Cutting Back on Sodium
(This page is a continuation of our Be Sodium-Savvy page.)
Here are some additional tips that can help you cut back on sodium throughout your day:
Take the time to check labels at the grocery store. Check the amount of sodium in a serving and compare it to other similar items. This may sound time-consuming, but next time you shop for groceries, you’ll know what best options are and exactly where to find them.
Limit the amount of salt that you add when cooking. Instead, stock your spice cabinet with salt-free seasonings and spices. Look for recipes that don’t call for added salt. Fresh herbs, citrus juices, vinegars, and garlic are all low-sodium ways to add flavor to your food. Here are some examples:
- Squeeze fresh lemon juice on steamed vegetables, broiled fish, rice, or pasta. You may want to try squeezing fresh lime juice on Spanish dishes.
- Try salt- or sodium-free lemon pepper or mesquite seasoning on chicken.
- Add cooked onion and garlic to liven up meats and vegetables.
- Add fresh herbs to salads, pasta, or rice dishes to enhance flavor instead of adding salt or high-sodium condiments.
- Marinate vegetables or cook them with balsamic vinegar.
Refrain from using the salt shaker at the table. Try your food without salting it first – it may be better than you think! You’ll get a true taste of the natural flavors in the food you cook. If you need to, remove the salt shaker from the table all together. Keep the pepper out if you want to add a kick to your meal.
Be aware that sometimes fat-free and reduced fat items have more sodium in them. It is usually added to give these products more flavor. Check the nutrition labels on these items so you know what you are getting.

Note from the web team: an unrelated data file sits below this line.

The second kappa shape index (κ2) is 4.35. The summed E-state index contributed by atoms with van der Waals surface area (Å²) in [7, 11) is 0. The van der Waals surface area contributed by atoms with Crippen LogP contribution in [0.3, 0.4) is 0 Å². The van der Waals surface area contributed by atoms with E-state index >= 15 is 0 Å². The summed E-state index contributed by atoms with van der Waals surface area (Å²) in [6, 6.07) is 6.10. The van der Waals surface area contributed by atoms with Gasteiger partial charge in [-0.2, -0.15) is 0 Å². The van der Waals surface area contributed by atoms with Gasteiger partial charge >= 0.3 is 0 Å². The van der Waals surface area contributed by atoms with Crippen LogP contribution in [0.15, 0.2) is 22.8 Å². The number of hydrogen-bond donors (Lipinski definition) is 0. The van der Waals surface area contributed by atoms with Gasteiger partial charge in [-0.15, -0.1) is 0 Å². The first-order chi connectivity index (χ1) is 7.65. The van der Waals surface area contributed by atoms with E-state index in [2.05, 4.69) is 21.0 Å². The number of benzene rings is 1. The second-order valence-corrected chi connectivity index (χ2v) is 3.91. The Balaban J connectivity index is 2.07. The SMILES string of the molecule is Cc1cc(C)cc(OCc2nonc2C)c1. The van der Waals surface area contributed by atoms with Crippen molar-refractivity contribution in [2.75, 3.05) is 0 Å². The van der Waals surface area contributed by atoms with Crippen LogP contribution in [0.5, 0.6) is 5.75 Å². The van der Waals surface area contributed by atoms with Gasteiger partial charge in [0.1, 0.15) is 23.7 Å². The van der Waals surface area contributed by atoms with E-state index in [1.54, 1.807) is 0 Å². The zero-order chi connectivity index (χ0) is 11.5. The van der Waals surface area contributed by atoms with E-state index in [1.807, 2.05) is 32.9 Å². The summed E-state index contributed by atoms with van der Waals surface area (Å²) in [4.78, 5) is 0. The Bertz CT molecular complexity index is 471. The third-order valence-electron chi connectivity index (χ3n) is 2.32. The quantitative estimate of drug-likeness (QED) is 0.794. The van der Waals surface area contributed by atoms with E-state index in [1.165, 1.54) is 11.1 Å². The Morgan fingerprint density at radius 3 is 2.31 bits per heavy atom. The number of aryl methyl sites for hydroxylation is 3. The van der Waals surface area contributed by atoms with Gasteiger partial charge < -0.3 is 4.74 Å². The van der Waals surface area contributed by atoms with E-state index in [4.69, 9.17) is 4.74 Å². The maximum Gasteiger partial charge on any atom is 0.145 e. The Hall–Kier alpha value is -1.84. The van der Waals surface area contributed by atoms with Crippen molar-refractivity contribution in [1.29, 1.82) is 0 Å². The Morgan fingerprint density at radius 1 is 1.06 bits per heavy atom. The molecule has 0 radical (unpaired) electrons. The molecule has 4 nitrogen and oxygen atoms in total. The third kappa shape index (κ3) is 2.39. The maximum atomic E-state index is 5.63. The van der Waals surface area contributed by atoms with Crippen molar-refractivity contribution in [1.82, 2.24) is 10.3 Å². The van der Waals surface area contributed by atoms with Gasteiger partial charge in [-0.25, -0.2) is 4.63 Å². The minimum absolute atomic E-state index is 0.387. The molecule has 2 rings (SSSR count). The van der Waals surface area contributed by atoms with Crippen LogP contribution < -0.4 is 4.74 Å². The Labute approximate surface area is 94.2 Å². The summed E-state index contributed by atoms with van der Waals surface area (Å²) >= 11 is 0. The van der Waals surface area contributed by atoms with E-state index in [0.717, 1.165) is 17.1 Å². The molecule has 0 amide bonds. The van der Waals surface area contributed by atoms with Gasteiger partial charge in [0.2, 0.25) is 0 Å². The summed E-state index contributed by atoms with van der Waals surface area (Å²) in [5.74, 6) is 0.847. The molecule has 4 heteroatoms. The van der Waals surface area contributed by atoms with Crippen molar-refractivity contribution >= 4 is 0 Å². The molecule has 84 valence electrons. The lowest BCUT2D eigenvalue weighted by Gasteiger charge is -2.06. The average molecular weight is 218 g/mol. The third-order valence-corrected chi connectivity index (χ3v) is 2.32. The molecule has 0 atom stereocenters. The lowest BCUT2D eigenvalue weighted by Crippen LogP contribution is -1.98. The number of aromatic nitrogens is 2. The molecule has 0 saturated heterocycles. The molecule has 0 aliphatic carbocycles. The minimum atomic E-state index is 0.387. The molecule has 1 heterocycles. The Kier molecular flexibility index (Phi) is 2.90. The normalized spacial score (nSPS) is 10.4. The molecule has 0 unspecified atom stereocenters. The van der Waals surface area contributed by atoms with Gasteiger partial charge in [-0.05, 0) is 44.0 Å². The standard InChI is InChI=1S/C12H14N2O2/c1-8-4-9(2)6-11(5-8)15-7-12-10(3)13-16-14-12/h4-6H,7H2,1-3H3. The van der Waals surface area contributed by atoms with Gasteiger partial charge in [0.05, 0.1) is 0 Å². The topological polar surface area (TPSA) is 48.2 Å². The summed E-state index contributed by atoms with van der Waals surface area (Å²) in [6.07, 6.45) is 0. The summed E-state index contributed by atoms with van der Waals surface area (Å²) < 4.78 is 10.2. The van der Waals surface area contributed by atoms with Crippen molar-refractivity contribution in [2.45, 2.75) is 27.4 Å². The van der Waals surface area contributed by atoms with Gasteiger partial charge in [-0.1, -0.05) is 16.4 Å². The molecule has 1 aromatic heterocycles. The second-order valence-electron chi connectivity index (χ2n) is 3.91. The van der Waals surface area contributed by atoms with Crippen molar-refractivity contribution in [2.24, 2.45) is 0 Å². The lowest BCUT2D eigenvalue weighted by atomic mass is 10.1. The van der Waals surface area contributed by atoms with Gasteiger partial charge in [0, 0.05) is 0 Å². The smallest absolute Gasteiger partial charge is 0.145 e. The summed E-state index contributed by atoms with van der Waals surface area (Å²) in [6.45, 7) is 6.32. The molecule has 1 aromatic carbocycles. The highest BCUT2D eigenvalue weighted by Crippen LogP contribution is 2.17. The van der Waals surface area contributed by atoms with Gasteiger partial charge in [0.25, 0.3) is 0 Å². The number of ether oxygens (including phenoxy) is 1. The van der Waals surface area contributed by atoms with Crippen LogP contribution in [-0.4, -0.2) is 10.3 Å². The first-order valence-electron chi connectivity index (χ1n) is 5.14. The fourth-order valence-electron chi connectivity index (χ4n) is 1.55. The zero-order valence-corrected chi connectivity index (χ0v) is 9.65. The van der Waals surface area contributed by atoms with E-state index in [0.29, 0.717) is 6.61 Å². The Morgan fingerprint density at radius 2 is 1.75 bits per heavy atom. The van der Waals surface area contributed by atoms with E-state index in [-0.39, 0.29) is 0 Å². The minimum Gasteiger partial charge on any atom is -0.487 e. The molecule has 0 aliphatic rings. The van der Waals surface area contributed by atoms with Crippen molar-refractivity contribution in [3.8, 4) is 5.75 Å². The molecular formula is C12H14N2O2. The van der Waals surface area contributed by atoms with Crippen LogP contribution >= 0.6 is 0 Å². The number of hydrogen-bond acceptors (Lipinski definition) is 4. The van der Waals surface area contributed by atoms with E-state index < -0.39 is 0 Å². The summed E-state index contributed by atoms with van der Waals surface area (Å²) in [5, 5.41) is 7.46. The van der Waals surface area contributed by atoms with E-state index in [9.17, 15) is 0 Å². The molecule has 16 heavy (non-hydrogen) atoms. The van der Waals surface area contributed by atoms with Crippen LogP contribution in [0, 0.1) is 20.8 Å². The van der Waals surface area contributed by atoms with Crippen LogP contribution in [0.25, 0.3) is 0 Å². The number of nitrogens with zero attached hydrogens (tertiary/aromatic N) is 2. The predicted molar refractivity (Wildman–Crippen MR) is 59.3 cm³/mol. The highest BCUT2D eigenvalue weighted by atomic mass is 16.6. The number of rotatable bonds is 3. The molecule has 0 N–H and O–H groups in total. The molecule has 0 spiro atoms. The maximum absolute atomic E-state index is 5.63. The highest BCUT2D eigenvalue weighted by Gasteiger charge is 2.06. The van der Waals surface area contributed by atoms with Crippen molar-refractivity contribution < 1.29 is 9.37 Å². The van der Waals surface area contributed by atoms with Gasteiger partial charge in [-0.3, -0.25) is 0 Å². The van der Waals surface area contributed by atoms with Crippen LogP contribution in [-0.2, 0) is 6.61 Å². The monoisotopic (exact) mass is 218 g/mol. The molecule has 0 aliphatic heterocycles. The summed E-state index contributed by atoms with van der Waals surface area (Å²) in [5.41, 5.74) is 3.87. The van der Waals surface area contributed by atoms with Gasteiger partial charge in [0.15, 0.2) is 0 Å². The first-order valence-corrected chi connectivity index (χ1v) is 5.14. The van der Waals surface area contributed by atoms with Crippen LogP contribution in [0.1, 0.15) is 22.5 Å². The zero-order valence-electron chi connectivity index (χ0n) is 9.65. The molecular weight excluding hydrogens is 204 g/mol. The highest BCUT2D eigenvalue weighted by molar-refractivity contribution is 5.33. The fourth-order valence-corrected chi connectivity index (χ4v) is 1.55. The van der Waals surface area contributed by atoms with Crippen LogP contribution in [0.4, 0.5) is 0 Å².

Here are just a few more handy tips to slim down the sodium in your diet:
- Buy unsalted natural peanut butter and almond butter.
- Buy unsalted butter.
- Choose unsalted nuts and seeds that are raw or dry roasted.
- Swap out a snack of chips or pretzels for a piece of fresh fruit and some unsalted peanut butter or trail mix.
- Buy fresh meat or poultry on the weekend and cook it up using fresh herbs and spices. Store and portion it out for lunch sandwiches the following week.
- Buy spaghetti and marinara sauce labeled as “no salt added”.
- If a recipe calls for salt, cut the amount in half.
- Choose recipes that call for fresh ingredients that have been minimally processed.
- Milk and whole wheat bread are healthy carbohydrate choices. However, they have enough sodium in them that it can add up if you have too much. If you have diabetes, you probably already watch your intake of these foods. You can still have them, but be aware that 1 cup of milk has about 130 mg and 1 slice of whole wheat bread could have 130 mg or more.
Note: Some people try to use salt substitutes instead in place of table salt. These substitutes are high in potassium, which could be harmful to some people. Check with your physician before using salt substitutes and make sure they won’t interfere with another medical condition or your medications if you take them.
Did you find this information to be helpful? Is there anything you think we should add? Visit the American Diabetes Association online community, and share your thoughts! We look forward to hearing from you.
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